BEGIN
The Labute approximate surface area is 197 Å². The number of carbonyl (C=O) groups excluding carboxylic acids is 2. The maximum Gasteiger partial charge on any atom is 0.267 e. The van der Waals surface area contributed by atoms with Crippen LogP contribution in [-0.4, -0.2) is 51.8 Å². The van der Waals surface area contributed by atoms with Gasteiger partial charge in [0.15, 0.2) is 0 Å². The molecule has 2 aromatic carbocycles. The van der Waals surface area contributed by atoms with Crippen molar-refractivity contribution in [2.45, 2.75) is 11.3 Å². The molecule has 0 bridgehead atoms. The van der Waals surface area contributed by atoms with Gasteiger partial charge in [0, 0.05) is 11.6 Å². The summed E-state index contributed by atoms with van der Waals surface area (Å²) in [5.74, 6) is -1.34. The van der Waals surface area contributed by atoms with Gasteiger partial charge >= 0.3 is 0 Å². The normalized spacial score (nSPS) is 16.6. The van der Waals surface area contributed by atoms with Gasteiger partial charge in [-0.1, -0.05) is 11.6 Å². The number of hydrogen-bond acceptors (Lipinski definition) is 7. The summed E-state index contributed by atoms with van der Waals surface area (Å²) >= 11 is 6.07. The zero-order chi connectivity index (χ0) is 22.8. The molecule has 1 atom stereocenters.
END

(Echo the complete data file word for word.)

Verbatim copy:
The Labute approximate surface area is 197 Å². The number of carbonyl (C=O) groups excluding carboxylic acids is 2. The maximum Gasteiger partial charge on any atom is 0.267 e. The van der Waals surface area contributed by atoms with Crippen LogP contribution in [-0.4, -0.2) is 51.8 Å². The van der Waals surface area contributed by atoms with Gasteiger partial charge in [0.15, 0.2) is 0 Å². The molecule has 2 aromatic carbocycles. The van der Waals surface area contributed by atoms with Crippen molar-refractivity contribution in [2.45, 2.75) is 11.3 Å². The molecule has 0 bridgehead atoms. The van der Waals surface area contributed by atoms with Gasteiger partial charge in [0, 0.05) is 11.6 Å². The summed E-state index contributed by atoms with van der Waals surface area (Å²) in [5.74, 6) is -1.34. The van der Waals surface area contributed by atoms with Gasteiger partial charge >= 0.3 is 0 Å². The normalized spacial score (nSPS) is 16.6. The van der Waals surface area contributed by atoms with Gasteiger partial charge in [-0.1, -0.05) is 11.6 Å². The number of hydrogen-bond acceptors (Lipinski definition) is 7. The summed E-state index contributed by atoms with van der Waals surface area (Å²) >= 11 is 6.07. The zero-order chi connectivity index (χ0) is 22.8. The molecule has 1 atom stereocenters.